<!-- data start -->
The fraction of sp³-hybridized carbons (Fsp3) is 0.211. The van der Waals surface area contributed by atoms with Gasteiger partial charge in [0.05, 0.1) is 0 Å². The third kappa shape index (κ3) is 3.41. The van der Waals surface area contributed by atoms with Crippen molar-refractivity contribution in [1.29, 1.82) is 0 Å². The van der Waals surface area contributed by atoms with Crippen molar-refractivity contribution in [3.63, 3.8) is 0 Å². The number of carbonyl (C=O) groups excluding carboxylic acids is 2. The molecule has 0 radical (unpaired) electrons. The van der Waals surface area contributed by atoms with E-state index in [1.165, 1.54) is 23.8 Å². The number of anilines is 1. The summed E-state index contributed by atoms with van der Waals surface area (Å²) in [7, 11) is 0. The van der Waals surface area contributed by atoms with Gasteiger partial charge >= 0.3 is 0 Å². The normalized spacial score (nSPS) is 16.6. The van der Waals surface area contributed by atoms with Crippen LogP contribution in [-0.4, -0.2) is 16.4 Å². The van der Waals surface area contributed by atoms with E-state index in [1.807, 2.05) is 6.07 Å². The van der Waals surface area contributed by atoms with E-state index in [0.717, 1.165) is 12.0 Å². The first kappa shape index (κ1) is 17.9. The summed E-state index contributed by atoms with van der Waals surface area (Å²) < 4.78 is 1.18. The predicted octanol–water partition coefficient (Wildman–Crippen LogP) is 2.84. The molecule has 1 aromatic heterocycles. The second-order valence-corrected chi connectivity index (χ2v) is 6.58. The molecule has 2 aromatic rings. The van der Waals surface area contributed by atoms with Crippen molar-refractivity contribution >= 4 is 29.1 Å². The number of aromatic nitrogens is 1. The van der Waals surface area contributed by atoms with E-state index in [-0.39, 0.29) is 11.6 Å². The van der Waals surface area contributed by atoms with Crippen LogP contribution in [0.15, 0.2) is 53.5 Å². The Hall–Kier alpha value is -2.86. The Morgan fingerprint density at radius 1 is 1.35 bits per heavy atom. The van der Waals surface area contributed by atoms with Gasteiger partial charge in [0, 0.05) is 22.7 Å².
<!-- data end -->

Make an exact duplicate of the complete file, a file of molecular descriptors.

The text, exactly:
The fraction of sp³-hybridized carbons (Fsp3) is 0.211. The van der Waals surface area contributed by atoms with Gasteiger partial charge in [0.05, 0.1) is 0 Å². The third kappa shape index (κ3) is 3.41. The van der Waals surface area contributed by atoms with Crippen molar-refractivity contribution in [1.29, 1.82) is 0 Å². The van der Waals surface area contributed by atoms with Crippen molar-refractivity contribution in [3.63, 3.8) is 0 Å². The number of carbonyl (C=O) groups excluding carboxylic acids is 2. The molecule has 0 radical (unpaired) electrons. The van der Waals surface area contributed by atoms with E-state index in [1.165, 1.54) is 23.8 Å². The number of anilines is 1. The summed E-state index contributed by atoms with van der Waals surface area (Å²) in [7, 11) is 0. The van der Waals surface area contributed by atoms with Gasteiger partial charge >= 0.3 is 0 Å². The normalized spacial score (nSPS) is 16.6. The van der Waals surface area contributed by atoms with Crippen LogP contribution in [-0.4, -0.2) is 16.4 Å². The van der Waals surface area contributed by atoms with E-state index in [1.807, 2.05) is 6.07 Å². The van der Waals surface area contributed by atoms with E-state index in [0.717, 1.165) is 12.0 Å². The first kappa shape index (κ1) is 17.9. The summed E-state index contributed by atoms with van der Waals surface area (Å²) < 4.78 is 1.18. The predicted octanol–water partition coefficient (Wildman–Crippen LogP) is 2.84. The molecule has 1 aromatic heterocycles. The second-order valence-corrected chi connectivity index (χ2v) is 6.58. The molecule has 2 aromatic rings. The van der Waals surface area contributed by atoms with Crippen molar-refractivity contribution >= 4 is 29.1 Å². The number of aromatic nitrogens is 1. The van der Waals surface area contributed by atoms with E-state index in [-0.39, 0.29) is 11.6 Å². The van der Waals surface area contributed by atoms with Crippen LogP contribution in [0.15, 0.2) is 53.5 Å². The Hall–Kier alpha value is -2.86. The Morgan fingerprint density at radius 1 is 1.35 bits per heavy atom. The van der Waals surface area contributed by atoms with Gasteiger partial charge in [0, 0.05) is 22.7 Å².